Evolving Your Practice to Be Fit for the 21st Century
World Small Animal Veterinary Association Congress Proceedings, 2018
Mark Moran, BSc, MBA
Vets in Business Limited, Bridgwater, UK

In this session we will look at how successful organizations, with strong reputations for the service they deliver, have achieved that success.

What Type of Practice Are You?

When we ask this question of a veterinary practice, the most common answers describe the practice in “our” terms:
“A veterinary hospital” - “A well-equipped general practice” - “A mixed practice”

When we ask this question of our customers, the most common answers describe the practice in “their” terms:
“They care about my pet” - “They are kind and considerate” - “They are convenient to get to” - “They offer appointments at times to suit me”

Our customers’ answers describe the practice in terms of its values; not in terms of its facilities.

Your Practice’s Values?

Your practice is unique.

The services that you offer to your clients reflect the skills and expertise of all of the staff.

The standards of service that you provide will reflect the values of your Partner(s).

So, we need to be clear about what the “core values” of your practice actually are. Take the time to try to verbalise those that are important to you, such that you can share them with your staff and your clients.

Many businesses, including vet practices, will create a short phrase or sentence that sums up their values, as well as a more detailed description of just what is important to them.

What Can We Learn From the Best?

When we think of consistently high-quality customer experience, which organisations come to mind? We will all be able to quickly identify service providers we use or are aware of in our own lives that deliver high-quality client care with excellent service. What exactly do they do that sets them apart from the rest?

Delivering high-quality service requires three things:

  • Effective leadership and management
  • Effective business systems
  • Effective individuals

The organisation has developed appropriate systems that support and enable its employees to deliver on its values every time that they interact with a client. Protocols and procedures are at the heart of everything that they do.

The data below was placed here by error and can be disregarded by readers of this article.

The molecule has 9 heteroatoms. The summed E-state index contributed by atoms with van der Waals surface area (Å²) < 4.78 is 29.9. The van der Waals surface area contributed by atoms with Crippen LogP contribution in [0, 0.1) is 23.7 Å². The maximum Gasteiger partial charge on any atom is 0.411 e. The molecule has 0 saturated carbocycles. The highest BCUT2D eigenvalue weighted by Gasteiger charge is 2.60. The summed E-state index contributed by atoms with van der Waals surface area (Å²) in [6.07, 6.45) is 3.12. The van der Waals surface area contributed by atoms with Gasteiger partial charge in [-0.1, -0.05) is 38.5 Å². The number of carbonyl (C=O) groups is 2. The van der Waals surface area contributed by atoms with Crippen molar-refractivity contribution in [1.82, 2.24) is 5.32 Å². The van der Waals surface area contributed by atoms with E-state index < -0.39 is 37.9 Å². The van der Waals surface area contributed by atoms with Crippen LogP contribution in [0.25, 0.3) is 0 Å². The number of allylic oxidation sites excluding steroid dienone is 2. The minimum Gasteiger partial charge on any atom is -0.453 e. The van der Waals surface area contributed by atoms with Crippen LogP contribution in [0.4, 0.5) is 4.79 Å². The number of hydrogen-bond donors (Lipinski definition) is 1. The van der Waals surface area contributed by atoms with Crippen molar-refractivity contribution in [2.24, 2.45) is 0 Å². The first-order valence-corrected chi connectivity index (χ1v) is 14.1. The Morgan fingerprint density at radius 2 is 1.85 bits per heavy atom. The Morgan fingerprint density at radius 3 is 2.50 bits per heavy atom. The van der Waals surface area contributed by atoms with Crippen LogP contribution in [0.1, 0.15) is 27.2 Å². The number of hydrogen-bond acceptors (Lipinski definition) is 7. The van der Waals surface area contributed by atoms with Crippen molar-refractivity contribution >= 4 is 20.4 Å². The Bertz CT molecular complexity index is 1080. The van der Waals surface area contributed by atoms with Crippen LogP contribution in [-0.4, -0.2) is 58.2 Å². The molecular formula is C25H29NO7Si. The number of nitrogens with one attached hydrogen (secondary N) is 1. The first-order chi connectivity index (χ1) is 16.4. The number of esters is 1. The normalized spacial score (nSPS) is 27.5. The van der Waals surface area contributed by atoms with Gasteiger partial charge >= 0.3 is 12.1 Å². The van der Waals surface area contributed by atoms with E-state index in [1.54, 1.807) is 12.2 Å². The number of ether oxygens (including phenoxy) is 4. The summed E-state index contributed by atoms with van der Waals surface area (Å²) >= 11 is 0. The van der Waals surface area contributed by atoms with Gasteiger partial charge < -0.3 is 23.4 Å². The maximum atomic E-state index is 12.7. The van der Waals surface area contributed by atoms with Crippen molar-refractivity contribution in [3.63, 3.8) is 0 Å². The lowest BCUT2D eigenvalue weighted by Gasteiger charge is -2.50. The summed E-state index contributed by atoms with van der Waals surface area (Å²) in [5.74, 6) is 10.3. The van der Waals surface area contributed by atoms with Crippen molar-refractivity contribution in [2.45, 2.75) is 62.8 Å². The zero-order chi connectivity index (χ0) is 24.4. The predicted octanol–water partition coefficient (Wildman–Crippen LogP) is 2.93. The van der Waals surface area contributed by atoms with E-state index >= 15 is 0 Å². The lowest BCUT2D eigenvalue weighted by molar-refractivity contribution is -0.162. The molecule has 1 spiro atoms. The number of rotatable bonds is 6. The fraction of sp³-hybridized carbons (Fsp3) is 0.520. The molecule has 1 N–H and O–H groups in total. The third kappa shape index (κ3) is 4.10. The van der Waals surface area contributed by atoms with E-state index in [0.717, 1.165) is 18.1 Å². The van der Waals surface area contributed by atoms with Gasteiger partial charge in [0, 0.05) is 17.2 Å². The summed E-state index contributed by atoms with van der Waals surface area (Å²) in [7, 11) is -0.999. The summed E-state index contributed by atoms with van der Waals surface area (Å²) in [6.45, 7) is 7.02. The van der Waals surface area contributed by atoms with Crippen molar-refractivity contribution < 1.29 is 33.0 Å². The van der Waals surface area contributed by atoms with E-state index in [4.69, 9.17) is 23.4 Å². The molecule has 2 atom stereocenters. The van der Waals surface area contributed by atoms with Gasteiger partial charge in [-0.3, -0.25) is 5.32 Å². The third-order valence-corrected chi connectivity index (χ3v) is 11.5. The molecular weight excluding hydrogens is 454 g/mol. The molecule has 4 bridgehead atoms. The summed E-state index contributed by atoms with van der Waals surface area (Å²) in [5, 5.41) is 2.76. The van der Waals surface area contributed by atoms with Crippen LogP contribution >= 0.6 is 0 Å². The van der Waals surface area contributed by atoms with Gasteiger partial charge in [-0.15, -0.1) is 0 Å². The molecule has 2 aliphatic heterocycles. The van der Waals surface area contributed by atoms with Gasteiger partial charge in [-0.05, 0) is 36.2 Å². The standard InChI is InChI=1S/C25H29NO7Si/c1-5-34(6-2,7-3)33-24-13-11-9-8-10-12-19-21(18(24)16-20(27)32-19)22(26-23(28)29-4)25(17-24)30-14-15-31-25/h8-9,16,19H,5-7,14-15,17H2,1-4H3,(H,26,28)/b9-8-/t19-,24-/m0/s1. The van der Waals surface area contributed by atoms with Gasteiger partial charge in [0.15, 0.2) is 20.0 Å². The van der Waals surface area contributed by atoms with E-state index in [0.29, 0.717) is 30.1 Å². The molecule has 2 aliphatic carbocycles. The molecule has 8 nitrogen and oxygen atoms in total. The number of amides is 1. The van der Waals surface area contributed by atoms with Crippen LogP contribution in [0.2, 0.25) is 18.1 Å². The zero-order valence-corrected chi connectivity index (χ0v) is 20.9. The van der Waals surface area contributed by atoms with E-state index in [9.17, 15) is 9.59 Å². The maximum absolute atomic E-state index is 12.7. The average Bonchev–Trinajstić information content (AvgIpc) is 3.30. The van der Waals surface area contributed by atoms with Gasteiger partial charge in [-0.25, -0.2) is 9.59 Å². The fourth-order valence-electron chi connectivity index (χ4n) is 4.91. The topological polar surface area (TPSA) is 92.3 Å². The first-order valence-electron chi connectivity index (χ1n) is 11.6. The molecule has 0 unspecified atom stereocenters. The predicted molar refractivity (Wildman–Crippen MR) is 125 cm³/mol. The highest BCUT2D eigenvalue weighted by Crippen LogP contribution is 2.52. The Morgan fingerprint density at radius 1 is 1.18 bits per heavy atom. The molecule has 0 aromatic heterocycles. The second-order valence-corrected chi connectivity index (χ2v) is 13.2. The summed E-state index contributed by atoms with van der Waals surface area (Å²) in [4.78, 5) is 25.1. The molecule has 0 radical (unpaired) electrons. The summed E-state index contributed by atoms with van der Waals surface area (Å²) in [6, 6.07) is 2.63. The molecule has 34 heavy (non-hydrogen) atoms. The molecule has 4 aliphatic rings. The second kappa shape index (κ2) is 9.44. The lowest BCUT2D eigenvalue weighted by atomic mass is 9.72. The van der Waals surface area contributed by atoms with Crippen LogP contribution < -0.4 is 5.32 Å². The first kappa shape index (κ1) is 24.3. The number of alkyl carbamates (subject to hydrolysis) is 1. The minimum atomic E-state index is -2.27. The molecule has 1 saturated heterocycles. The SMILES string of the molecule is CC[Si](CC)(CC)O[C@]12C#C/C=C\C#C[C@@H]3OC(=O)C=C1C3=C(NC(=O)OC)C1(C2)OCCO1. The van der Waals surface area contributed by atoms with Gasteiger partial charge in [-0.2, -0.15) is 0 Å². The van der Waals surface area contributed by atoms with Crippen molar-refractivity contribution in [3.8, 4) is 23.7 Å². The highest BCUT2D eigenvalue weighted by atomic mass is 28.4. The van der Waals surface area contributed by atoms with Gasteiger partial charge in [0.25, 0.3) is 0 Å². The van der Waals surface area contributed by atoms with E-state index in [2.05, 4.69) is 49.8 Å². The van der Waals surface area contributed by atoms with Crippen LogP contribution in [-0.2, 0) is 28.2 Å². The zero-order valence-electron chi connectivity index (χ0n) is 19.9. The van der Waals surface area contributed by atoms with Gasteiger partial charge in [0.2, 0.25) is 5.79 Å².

How Do You Wish To Be Perceived?

Your clinic’s Culture and Values should influence every part of your business, because otherwise we risk not delivering on our customer’s expectations, because we will have set expectations that we cannot consistently deliver. A useful way to look at this is using Normann’s model, which is a framework for all service business.


Culture and Values

The “core values” of the practice form your culture and values.


Which customer groups should your values appeal to? How many of those do you have? Which customer groups would you like to appeal to? There is an old saying that you get the clients you deserve so your values must appeal to your core client base.


Your image is the way that you look to your clients by what they say, and by what you communicate to them. This includes the design and decoration of your clinic, your website, all forms of communication, how your staff looks, and the appearance of your clinical areas. Clients will judge you by what they see, and what you do, much more than by what you say. So, we need to ensure that every aspect of the way we look and feel to our clients reinforces our values to them

Protocols and Procedures

Your protocols and procedures document the way you plan to deliver key services. They should set out the standard of work that is acceptable to you, and guide staff in your “best practice.” When developing them, you should be constantly checking that they will deliver on your values at all times.

In the veterinary profession we tend to focus on the needs of our patients; however, we must ensure that we also meet the physical, psychological and emotional needs of our clients.

Service Delivery

This is the way in which we deliver our planned services day in, day out. It includes resource planning to meet our clients’ needs, and ensuring we have sufficient trained staff to deliver the services we have told our clients to expect. This means that we need to recognise that as small business teams we will sometimes be restricted by the resources available and we need to have a “Plan B” so that all staff understand how we want them to cope in these times.

It is also helpful to break our services down into subgroups so that we don’t forget the little but important details:

1.  Core services – which will include providing emergency care, providing wellness programmes, consulting services, etc.

2.  Supporting services - such as imaging, ultrasound, endoscopy, nurse clinics, etc.

3.  Facilitating services – those things that provide convenience to clients such as home visits, home delivery, pharmacy, collection point, etc.

4.  People – the human resources we need such as vets, nurses, receptionists, bereavement counsellor, etc.

5.  Entertainment – how we will help clients to enjoy their visit, such as activities for children, magazines, waiting room, TV, etc.

We can only improve our practice if we:

  • Make ourselves a commitment to improve our own performance
  • Share problems with each other
  • Are honest about our performance
  • Talk about the problems in an open manner


Speaker Information
(click the speaker's name to view other papers and abstracts submitted by this speaker)

Mark Moran, BSc, MBA
Vets in Business Limited
Ashcott, Bridgwater, Somerset, UK

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